Allison Lowe ’12 is one of 1,500 U.S. citizens awarded Fulbright Student Program awards this spring. She will spend the 2012-2013 academic year in South Korea, participating in the Fulbright English Teaching Assistant (ETA) Program, which places new college graduates as English teaching assistants in schools or universities, where they increase foreign students’ English language abilities and knowledge of the United States. They are integrated into the host community, which improves their own foreign language skills and knowledge of the host country.
In her application, Allison wrote, “Teaching in Korea would be an incomparable opportunity for me as a teacher, as a student of the English language, as a learner, and as a person who wants to experience more than she ever has.”
She chose to apply for the program because “teaching is what I do,” she said. In fact, when she returns from South Korea, she will begin a Ph.D. program in English literature at University of North Texas, preparing for her goal of becoming a professor of English.
Some of her inspiration and preparation for her future career came through an Austin College Lilly internship at a Montessori school in Sherman and observation in public schools through a course of the Austin Teacher Program.
And, as a teacher, she understands that continued learning is critical. “I also want to go to Korea not just to teach but to learn,” she said. “Just as I learned so much from my students in my previous teaching experiences, I’m sure my students in Korea will teach me an incredible amount about a place I have never been. I believe my contact with them will help me integrate more successfully, as they provide me insight to Korean cultures. As a history major as well as an English major, I know what things can happen when two cultures are brought together in peace. Usually both parties gain knowledge and understanding. When so many people came together on the Silk Road, an exchange of ideas flourished.”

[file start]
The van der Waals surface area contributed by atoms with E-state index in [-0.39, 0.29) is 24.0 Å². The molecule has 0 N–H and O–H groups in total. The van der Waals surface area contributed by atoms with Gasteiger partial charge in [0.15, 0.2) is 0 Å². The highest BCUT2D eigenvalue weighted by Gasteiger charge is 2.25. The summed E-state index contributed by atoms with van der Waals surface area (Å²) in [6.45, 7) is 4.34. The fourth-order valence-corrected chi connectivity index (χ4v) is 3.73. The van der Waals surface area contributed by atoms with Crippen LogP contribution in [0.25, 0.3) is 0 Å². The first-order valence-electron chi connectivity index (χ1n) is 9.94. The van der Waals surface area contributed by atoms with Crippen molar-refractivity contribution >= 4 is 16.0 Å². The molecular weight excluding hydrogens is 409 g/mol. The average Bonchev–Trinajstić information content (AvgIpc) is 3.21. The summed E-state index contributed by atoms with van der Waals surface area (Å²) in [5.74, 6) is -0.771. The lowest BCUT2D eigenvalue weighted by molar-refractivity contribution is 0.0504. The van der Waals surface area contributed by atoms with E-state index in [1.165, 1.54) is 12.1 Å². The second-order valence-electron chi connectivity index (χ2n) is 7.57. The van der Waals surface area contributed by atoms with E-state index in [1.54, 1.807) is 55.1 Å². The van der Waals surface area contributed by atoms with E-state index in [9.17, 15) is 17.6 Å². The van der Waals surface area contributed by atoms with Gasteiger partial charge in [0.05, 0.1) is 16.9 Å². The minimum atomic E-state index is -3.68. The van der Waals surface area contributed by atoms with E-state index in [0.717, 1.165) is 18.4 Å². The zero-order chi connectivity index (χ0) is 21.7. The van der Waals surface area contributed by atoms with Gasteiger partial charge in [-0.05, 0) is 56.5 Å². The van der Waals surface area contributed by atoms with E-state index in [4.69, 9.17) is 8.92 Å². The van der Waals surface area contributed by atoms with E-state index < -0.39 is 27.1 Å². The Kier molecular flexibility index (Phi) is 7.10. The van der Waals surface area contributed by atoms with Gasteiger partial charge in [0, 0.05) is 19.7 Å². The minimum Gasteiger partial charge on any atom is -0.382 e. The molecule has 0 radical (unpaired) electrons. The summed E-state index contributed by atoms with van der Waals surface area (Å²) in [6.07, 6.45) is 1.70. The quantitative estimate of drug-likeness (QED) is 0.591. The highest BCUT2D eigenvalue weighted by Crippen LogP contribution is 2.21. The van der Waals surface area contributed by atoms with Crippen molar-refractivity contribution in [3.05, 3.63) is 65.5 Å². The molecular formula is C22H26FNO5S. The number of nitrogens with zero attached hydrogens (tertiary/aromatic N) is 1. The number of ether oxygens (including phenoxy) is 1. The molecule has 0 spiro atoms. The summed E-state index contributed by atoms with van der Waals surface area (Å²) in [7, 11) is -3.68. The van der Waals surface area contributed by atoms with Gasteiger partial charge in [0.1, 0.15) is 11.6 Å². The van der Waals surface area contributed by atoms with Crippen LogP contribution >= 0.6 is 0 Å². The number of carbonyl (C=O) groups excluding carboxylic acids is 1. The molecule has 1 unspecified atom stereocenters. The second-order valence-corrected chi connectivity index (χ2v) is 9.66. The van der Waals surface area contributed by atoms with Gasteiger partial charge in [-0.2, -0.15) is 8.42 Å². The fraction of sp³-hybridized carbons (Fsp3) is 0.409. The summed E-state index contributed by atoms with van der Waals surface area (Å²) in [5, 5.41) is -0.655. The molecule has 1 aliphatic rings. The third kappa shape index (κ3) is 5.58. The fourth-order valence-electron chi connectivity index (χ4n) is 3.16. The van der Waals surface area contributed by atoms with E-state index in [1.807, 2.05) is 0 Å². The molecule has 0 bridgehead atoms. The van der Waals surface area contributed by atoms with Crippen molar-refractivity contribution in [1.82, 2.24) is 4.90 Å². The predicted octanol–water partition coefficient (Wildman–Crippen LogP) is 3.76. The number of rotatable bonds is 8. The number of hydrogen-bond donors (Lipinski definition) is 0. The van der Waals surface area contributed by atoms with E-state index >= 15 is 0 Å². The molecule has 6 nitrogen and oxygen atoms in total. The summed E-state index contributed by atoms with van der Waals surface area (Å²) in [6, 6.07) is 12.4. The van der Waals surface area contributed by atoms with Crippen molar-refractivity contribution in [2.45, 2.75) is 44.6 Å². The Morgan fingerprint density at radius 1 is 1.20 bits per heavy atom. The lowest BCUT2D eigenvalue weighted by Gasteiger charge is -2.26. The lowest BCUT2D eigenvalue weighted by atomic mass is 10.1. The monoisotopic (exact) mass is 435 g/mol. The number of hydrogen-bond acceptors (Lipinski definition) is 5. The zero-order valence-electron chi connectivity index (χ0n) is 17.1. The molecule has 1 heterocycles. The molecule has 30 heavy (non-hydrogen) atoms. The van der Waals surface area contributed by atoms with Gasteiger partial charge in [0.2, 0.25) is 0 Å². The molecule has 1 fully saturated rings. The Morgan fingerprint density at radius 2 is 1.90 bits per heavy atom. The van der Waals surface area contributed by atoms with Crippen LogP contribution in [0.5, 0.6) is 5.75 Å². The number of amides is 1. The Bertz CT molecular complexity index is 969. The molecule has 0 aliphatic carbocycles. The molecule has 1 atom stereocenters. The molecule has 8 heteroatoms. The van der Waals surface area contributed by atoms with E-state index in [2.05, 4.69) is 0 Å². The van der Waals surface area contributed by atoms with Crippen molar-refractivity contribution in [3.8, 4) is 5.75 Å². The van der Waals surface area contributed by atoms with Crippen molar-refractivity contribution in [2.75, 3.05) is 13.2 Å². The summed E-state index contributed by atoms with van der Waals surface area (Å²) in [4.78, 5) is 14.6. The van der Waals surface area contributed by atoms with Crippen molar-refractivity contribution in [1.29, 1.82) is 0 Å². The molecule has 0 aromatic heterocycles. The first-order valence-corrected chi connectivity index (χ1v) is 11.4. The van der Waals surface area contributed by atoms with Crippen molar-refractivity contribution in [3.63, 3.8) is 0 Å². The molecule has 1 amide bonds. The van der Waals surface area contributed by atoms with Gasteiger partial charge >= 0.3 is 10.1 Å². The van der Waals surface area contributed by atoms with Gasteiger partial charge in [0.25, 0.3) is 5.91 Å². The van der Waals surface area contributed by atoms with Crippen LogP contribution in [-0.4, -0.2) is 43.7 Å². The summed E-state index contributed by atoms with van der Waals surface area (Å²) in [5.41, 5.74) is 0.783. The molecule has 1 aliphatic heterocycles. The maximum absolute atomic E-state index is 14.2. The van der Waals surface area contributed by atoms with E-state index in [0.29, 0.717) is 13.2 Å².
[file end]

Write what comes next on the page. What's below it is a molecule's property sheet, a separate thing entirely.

Allison knows, too, that the experience will enhance her teaching skills. “Teaching English in Korea will help me become a better teacher in so many ways,” she said. “Teaching abroad will help me teach in American classrooms that are becoming more and more diversified. I am sure being put into a foreign country for a year will help me relate to my future students who may be trying to integrate within the United States.”
While teaching English, Allison hopes to learn to speak Korean as well, having started learning on her own. She also hopes to explore Korean Buddhism as well as the general culture and history of the Korean people. “I don’t want to be a tourist in Korea,” she said.” I want to experience it as Koreans do.”
2012 Magna Cum Laude Graduate
Majors: English and History, Honors in History
Grace Dupree Ridings Scholarship
Stephens International Studies Scholarship